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My presentation to re:publica:

My presentation to re:publica:
The German Paradox
Privacy, publicness, and penises
- Berlin, April 2010

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Publicness Presentation Transcript

  • 1. Das deutsche Paradoxon
  • 2. The German Paradox Privacy, publicness, and penises Jeff Jarvis re: PUBLIC a 2010
  • 3. ‘ No one needs to know that.’
  • 4.
  • 5.  
  • 6. Newser
  • 7. ‘ Gemischte?’ – ‘Mixed?’ Photo: Flickr mag3737
  • 8. ‘ Ja, natürlich.’ – ‘Yes, naturally’
  • 9. Germans care deeply about the privacy of everything ...
  • 10. ...except... Photo: Flickr baerchen57
  • 11. ...their private parts Photo: Flickr charlesfred
  • 12.  
  • 13. Scandinavians and their money
  • 14. The Dutch and their windows Photo:newangles.wordpress.com
  • 15. Americans and their criminals
  • 16. Tweeters and their breakfast
  • 17. Germans and their blogs?
  • 18. ‘ We lack a culture of sharing our knowledge... ...and we mistrust the fools giving it away for free.’ — Tilmann on the German paradox, Buzzmachine comment
  • 19. Photo: Let Ideas Compete The price of privacy
  • 20. Privacy = control Photo:Flickr willy volk
  • 21. Control of our data Photo:Flickr nightrpstar
  • 22. Control of our creations Photo:Flickr willy volk
  • 23. Control of our identities Photo:Flickr matthew burpee
  • 24. Does identity = civility? Photo:Flickr martin roel
  • 25. Does anonymity = anarchy? Photo:Flickr mollybob
  • 26. Does identity = shame? Photo:Flickr martin roel
  • 27. ‘ By age 21, it should be acceptable to change your name and essentially start over.’ — Eric Schmidt
  • 28. Does shame = reputation? Photo:Flickr martin roel
  • 29. The doctrine of mutually assured humiliation
  • 30. The value of publicness Photo:Flickr s x 2
  • 31. My prostate cancer
  • 32.
  • 33. Default to public
  • 34. The wisdom of the crowd...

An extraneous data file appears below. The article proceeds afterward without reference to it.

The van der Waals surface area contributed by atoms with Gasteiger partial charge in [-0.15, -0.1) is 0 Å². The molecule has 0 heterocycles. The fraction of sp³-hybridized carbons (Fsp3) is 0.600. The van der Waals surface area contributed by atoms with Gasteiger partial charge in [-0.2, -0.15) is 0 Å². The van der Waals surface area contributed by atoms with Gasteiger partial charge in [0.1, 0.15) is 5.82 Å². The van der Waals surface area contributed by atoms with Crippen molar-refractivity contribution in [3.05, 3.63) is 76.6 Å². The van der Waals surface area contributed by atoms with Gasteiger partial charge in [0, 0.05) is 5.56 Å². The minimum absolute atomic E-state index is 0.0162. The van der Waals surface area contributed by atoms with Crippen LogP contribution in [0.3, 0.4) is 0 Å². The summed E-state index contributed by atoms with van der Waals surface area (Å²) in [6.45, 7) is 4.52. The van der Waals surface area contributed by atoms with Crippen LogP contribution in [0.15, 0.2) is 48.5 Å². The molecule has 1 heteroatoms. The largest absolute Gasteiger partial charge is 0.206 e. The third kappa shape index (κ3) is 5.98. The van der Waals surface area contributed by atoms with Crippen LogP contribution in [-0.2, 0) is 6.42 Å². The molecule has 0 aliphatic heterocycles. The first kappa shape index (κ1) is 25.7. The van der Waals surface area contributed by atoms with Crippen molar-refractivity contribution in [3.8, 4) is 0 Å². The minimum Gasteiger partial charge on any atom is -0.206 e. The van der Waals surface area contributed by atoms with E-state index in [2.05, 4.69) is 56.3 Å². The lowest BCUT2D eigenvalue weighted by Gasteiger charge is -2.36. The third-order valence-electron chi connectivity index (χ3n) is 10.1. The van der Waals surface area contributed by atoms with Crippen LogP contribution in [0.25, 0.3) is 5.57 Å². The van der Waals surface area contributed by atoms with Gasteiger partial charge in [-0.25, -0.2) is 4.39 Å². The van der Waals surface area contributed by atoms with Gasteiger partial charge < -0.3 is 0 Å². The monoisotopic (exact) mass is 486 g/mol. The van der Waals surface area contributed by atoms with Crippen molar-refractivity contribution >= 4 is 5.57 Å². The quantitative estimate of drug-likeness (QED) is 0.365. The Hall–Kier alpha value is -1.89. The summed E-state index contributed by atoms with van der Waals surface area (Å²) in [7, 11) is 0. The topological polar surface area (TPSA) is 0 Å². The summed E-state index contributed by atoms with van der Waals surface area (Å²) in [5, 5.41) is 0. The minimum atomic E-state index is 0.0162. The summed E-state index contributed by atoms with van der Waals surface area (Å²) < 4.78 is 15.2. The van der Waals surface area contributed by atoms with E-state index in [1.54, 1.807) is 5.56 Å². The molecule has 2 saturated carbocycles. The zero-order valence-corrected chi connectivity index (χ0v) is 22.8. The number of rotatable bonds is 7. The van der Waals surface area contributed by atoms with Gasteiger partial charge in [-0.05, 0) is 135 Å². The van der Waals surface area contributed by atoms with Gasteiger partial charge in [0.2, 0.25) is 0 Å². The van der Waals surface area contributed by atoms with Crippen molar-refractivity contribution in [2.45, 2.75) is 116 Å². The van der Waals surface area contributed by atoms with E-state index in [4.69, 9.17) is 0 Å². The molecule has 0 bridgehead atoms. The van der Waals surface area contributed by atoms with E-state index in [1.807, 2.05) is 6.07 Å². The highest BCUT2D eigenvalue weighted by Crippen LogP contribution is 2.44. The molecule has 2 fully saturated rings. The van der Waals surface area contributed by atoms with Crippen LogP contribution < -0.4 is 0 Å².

• 35. ...belongs to the crowd. Photo:Flickr VividBreeze
  • 36. The internet is a connection machine.
  • 37. Organize without organizations. —Clay Shirky
  • 38. Generation G is connected forever.
  • 39. ‘ Next year, people will share twice as much information as they share this year, and next year, they will be sharing twice as much.’ — Zuck’s law
  • 40. The value of publicness Photo:Flickr s x 2 Defending the public Photo:Flickr lenoclimb
  • 41. Beware your precedents. Photo:Flickr grencampter
  • 42. The public owns what’s public. Photo:Flickr webcand
  • 43. A million watchdogs. Photo:Flickr bfraz
  • 44. Transparency as default. Photo:Flickr somefool
  • 45. Photo:Flickr inkenzo The internet as a public place
  • 46. Walled v. open. Photo:Brian Rose
  • 47. Walled v. open.
  • 48. Private vs. public Opaque vs. transparent Closed vs. open Controlled vs. free
  • 49. A Bill of Rights in Cyberspace I. We have a right to connect. II. We have the right to speak. III. We have the right to assemble. IV. We have the right to act. V. We have the right to control our data. VI. We have the right to control our identity. VII. What is public is a public good. VIII. All bits are created equal. IX. The internet shall be operated openly.
  • 50. Eine Grundrechtecharta für Cyberspace I. Wir haben das Recht auf Vernetzung. II. Wir haben das Recht zu reden. III. Wir haben das Recht, uns zu versammeln. IV. Wir haben das Recht zu handeln V. Wir haben das Recht auf Controlle über unsere Daten. VI. Wir haben das Recht auf unsere eigene Identität. VII. Was öffentlich ist, ist ein öffentlliches Gut. VIII. Alle Bits gleich geschaffen. IX. Das Internet sollte offen sein.
  • 51. Photo:der Papiten
  • 52. ] Photo:der Papiten
  • 53. In the company of nudists, no one is naked Photo:Brian Rose
  • 54. Bis später. – Until later.
  • 55.